Microsoft has announced it is to rebrand MSN, bringing the service forward as a new site featuring Bing apps such as News, Sports and Travel.
The new MSN moves into preview mode today – or it should do, as at the time of writing you get a nasty parsing error – with a glut of new features, including the dubiously named ‘services stripe’, linking back to Office, Outlook and OneDrive.
Looking at screenshots of the new MSN (top) compared with the current version (bottom), there doesn’t seem to be a huge amount of surface change. The new design is of course cleaner, and relates more to current publishing design trends, but it’s underneath the surface which is more impressive: you can pick and choose which widgets you’d like to see on MSN.com.
As a result Microsoft insists this change has been made with its feted mobile first, cloud first vision in mind, adding that new MSN apps will be released on iOS and Android.
“One of our goals was to make it simple to personalise what you want to see regardless of which device you use,” wrote Brian McDonald, Microsoft corporate VP information and content experiences in a blog post.
In terms of news services, Microsoft has buddied with a variety of publishers: The New York Times, CNN and The Guardian among others are signed up.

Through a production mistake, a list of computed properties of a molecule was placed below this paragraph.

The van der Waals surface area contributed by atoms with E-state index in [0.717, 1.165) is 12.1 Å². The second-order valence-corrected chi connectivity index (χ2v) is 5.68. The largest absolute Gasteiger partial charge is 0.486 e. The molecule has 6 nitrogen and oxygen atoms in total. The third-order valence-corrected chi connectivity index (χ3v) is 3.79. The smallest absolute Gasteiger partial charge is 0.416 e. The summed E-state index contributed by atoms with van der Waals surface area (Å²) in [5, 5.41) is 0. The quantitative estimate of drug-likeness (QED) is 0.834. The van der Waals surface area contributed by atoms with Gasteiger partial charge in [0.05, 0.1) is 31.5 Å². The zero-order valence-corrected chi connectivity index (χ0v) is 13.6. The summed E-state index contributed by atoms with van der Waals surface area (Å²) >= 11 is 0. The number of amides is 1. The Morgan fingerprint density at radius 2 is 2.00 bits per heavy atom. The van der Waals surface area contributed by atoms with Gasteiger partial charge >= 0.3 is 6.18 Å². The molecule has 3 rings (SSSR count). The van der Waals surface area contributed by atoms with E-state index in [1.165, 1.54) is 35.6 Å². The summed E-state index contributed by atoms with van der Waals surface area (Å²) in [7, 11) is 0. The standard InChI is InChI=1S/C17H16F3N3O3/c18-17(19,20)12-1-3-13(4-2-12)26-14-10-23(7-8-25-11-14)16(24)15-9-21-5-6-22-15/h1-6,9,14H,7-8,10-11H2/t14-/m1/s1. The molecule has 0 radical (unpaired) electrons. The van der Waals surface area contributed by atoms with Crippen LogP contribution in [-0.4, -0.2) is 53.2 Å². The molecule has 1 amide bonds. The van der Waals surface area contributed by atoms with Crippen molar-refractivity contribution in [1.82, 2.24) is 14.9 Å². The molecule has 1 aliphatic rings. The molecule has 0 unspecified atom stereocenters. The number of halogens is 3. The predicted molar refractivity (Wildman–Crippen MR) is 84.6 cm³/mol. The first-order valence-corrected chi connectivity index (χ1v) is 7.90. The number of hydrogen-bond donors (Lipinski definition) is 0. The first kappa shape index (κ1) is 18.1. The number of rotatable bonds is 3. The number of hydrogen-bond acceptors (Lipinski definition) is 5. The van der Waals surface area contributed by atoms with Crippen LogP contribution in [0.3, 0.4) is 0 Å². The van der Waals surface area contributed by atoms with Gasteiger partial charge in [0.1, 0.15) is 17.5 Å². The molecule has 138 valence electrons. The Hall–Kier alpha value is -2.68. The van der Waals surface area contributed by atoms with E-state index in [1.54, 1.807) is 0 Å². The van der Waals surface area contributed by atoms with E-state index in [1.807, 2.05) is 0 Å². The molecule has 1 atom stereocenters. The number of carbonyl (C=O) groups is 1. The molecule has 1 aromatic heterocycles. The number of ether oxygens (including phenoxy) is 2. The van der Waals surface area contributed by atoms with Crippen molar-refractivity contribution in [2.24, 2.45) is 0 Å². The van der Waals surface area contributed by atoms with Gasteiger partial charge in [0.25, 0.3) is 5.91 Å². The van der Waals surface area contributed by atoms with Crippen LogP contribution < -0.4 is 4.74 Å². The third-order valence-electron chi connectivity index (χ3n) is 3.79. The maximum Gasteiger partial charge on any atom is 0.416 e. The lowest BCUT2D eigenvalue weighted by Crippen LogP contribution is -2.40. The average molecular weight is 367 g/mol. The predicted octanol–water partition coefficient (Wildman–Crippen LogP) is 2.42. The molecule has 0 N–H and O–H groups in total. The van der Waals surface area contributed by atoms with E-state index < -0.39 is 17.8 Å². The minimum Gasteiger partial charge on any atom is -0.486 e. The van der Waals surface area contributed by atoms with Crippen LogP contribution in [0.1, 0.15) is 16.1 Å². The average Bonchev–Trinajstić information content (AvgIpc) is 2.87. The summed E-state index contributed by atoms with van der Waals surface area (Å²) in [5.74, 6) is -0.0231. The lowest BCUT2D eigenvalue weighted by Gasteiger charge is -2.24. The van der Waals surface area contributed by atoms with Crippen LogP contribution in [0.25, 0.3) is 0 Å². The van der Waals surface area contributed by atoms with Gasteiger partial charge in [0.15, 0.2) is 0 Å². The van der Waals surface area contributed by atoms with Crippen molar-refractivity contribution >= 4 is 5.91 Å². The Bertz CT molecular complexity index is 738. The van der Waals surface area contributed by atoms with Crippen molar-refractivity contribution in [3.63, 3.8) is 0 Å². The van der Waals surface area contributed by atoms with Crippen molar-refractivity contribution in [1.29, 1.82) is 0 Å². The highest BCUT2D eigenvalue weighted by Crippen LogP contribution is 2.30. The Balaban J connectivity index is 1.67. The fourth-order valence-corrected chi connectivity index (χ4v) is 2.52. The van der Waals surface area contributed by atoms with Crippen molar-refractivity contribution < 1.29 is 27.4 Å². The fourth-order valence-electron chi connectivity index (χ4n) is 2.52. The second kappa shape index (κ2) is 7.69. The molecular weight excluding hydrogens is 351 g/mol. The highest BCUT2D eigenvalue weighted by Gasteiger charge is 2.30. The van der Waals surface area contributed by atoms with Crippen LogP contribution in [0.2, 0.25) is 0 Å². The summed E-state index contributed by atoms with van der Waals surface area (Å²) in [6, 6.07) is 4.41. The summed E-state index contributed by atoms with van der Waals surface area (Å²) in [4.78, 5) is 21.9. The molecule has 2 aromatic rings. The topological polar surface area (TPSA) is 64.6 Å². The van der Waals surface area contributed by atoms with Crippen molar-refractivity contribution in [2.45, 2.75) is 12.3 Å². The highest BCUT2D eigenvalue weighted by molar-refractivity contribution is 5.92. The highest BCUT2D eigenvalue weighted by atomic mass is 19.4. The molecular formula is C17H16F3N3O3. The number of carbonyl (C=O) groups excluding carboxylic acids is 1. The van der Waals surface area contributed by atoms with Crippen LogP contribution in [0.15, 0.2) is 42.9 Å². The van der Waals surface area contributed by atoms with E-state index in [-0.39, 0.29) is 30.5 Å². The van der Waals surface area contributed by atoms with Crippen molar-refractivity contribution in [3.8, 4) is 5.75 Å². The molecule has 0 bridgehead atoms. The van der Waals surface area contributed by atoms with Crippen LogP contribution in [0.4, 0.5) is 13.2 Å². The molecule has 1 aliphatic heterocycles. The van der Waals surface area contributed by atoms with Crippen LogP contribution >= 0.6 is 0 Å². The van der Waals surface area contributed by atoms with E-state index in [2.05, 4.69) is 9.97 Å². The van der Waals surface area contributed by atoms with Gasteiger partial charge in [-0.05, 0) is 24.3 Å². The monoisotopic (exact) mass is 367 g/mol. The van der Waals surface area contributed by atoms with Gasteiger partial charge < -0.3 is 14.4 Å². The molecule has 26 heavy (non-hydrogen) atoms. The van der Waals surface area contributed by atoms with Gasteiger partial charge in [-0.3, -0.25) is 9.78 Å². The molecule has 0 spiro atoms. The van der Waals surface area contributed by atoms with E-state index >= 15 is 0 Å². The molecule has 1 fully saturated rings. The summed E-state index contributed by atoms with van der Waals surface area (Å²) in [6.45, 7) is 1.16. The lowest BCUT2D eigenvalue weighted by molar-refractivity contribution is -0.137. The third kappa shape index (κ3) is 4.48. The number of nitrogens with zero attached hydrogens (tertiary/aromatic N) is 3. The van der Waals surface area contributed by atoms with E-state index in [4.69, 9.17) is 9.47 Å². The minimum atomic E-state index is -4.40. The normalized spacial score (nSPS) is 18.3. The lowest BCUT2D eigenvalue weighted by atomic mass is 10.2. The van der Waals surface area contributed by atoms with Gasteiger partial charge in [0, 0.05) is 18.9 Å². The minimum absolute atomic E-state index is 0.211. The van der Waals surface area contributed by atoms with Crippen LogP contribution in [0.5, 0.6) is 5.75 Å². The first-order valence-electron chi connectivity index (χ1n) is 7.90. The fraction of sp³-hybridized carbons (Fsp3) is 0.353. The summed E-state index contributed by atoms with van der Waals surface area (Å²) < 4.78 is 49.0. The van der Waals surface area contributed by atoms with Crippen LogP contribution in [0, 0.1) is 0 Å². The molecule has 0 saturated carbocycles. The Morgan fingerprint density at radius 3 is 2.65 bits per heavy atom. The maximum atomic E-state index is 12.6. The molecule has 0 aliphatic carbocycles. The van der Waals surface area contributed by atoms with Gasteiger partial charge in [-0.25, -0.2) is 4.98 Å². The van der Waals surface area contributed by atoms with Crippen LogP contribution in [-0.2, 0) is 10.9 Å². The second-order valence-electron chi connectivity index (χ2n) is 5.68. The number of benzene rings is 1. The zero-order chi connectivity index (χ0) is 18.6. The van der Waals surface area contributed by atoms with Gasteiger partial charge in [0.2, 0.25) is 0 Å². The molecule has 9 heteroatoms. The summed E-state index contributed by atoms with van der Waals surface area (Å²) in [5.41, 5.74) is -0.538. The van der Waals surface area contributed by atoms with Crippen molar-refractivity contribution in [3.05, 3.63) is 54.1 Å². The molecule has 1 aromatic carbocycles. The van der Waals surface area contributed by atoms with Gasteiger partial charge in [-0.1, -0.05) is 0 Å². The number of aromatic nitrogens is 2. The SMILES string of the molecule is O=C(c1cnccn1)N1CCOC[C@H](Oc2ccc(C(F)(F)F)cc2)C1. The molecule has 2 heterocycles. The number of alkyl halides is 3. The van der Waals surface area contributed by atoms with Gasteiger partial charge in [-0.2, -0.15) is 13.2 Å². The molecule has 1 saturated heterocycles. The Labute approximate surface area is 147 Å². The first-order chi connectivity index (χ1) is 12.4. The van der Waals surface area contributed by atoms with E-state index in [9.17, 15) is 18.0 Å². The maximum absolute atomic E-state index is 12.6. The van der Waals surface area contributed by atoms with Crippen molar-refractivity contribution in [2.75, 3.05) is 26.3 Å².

“The new MSN brings together the world’s best media sources along with data and services to enable users to do more in news, sports, money, travel, food and drink, health and fitness, and more,” added McDonald. “It focuses on the primary digital daily habits in people’s lives and helps them complete tasks across all of their devices.”
The launch comes days after Getty Images sued Microsoft for its Bing Images Widget, launched last month, which enables website owners to embed a series of images which come up through Bing searches. Getty argues that most of these images are copyright which Bing doesn’t have.
Given Microsoft’s recent history of preferring Windows Live, and more recently Bing and Skype to MSN, it’s interesting to note how the MSN.com site – something of a forgotten child – has been revamped.
With Skype getting a lot of criticism over the past month for its forced, unannounced upgrading, one wonders whether Microsoft could be tempted to bring back MSN Messenger, which will shut for good on October 31 as China’s service gets switched off.
Perhaps that’s asking too much.